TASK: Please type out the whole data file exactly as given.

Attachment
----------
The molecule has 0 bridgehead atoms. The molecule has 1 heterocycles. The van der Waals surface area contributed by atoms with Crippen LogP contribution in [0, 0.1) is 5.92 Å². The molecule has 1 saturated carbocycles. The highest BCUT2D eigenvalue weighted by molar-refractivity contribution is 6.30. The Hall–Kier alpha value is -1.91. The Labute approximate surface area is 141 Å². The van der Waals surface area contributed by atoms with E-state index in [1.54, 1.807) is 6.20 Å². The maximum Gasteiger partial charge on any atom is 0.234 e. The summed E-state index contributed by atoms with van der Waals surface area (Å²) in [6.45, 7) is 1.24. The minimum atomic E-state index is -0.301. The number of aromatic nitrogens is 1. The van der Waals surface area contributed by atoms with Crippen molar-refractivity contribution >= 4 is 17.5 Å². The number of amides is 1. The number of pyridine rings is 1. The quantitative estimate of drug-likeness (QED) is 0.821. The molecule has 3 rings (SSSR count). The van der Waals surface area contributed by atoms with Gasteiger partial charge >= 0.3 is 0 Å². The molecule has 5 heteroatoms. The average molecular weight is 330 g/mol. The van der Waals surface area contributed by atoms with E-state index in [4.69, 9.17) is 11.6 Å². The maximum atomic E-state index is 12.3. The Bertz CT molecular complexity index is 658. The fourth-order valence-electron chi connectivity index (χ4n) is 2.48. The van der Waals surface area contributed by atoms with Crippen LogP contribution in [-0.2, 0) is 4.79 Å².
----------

The molecule has 0 bridgehead atoms. The molecule has 1 heterocycles. The van der Waals surface area contributed by atoms with Crippen LogP contribution in [0, 0.1) is 5.92 Å². The molecule has 1 saturated carbocycles. The highest BCUT2D eigenvalue weighted by molar-refractivity contribution is 6.30. The Hall–Kier alpha value is -1.91. The Labute approximate surface area is 141 Å². The van der Waals surface area contributed by atoms with E-state index in [1.54, 1.807) is 6.20 Å². The maximum Gasteiger partial charge on any atom is 0.234 e. The summed E-state index contributed by atoms with van der Waals surface area (Å²) in [6.45, 7) is 1.24. The minimum atomic E-state index is -0.301. The number of aromatic nitrogens is 1. The van der Waals surface area contributed by atoms with Crippen molar-refractivity contribution >= 4 is 17.5 Å². The number of amides is 1. The number of pyridine rings is 1. The quantitative estimate of drug-likeness (QED) is 0.821. The molecule has 3 rings (SSSR count). The van der Waals surface area contributed by atoms with Gasteiger partial charge >= 0.3 is 0 Å². The molecule has 5 heteroatoms. The average molecular weight is 330 g/mol. The van der Waals surface area contributed by atoms with E-state index in [4.69, 9.17) is 11.6 Å². The maximum atomic E-state index is 12.3. The Bertz CT molecular complexity index is 658. The fourth-order valence-electron chi connectivity index (χ4n) is 2.48. The van der Waals surface area contributed by atoms with Crippen LogP contribution in [-0.2, 0) is 4.79 Å².